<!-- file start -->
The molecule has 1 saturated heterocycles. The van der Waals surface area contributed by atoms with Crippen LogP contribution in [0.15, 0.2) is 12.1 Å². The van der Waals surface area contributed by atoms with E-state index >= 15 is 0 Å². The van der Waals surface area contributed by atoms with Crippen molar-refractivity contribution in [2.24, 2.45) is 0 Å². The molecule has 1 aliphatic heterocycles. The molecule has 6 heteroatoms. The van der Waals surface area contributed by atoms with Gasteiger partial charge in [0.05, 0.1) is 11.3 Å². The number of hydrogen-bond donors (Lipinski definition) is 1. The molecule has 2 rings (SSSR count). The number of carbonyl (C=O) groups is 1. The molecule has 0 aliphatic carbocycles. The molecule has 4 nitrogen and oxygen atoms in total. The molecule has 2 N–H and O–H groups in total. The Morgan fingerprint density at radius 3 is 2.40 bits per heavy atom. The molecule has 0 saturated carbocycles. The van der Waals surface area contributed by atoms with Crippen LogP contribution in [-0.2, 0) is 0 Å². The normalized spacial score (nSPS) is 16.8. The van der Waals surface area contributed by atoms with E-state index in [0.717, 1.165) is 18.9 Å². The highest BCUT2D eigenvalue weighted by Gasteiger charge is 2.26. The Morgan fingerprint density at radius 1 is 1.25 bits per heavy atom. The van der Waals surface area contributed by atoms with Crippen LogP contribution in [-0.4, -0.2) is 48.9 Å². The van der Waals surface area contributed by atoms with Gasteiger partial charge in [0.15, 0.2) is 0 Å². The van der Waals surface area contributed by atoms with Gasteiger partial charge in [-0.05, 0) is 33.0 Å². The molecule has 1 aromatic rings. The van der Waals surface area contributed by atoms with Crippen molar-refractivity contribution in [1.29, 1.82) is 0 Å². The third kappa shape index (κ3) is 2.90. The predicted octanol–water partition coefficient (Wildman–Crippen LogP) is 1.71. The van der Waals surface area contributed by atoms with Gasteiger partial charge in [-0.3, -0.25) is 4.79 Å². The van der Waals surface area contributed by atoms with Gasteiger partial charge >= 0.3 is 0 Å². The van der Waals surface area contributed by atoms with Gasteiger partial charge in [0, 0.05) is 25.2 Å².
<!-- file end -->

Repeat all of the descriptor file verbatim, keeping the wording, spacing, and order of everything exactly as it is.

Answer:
The molecule has 1 saturated heterocycles. The van der Waals surface area contributed by atoms with Crippen LogP contribution in [0.15, 0.2) is 12.1 Å². The van der Waals surface area contributed by atoms with E-state index >= 15 is 0 Å². The van der Waals surface area contributed by atoms with Crippen molar-refractivity contribution in [2.24, 2.45) is 0 Å². The molecule has 1 aliphatic heterocycles. The molecule has 6 heteroatoms. The van der Waals surface area contributed by atoms with Gasteiger partial charge in [0.05, 0.1) is 11.3 Å². The number of hydrogen-bond donors (Lipinski definition) is 1. The molecule has 2 rings (SSSR count). The number of carbonyl (C=O) groups is 1. The molecule has 0 aliphatic carbocycles. The molecule has 4 nitrogen and oxygen atoms in total. The molecule has 2 N–H and O–H groups in total. The Morgan fingerprint density at radius 3 is 2.40 bits per heavy atom. The molecule has 0 saturated carbocycles. The van der Waals surface area contributed by atoms with Crippen LogP contribution in [-0.2, 0) is 0 Å². The normalized spacial score (nSPS) is 16.8. The van der Waals surface area contributed by atoms with E-state index in [0.717, 1.165) is 18.9 Å². The highest BCUT2D eigenvalue weighted by Gasteiger charge is 2.26. The Morgan fingerprint density at radius 1 is 1.25 bits per heavy atom. The van der Waals surface area contributed by atoms with Crippen LogP contribution in [-0.4, -0.2) is 48.9 Å². The van der Waals surface area contributed by atoms with Gasteiger partial charge in [0.15, 0.2) is 0 Å². The van der Waals surface area contributed by atoms with Gasteiger partial charge in [-0.05, 0) is 33.0 Å². The molecule has 1 aromatic rings. The van der Waals surface area contributed by atoms with Crippen molar-refractivity contribution in [1.29, 1.82) is 0 Å². The third kappa shape index (κ3) is 2.90. The predicted octanol–water partition coefficient (Wildman–Crippen LogP) is 1.71. The van der Waals surface area contributed by atoms with Gasteiger partial charge in [-0.3, -0.25) is 4.79 Å². The van der Waals surface area contributed by atoms with Gasteiger partial charge >= 0.3 is 0 Å². The van der Waals surface area contributed by atoms with Gasteiger partial charge in [0, 0.05) is 25.2 Å².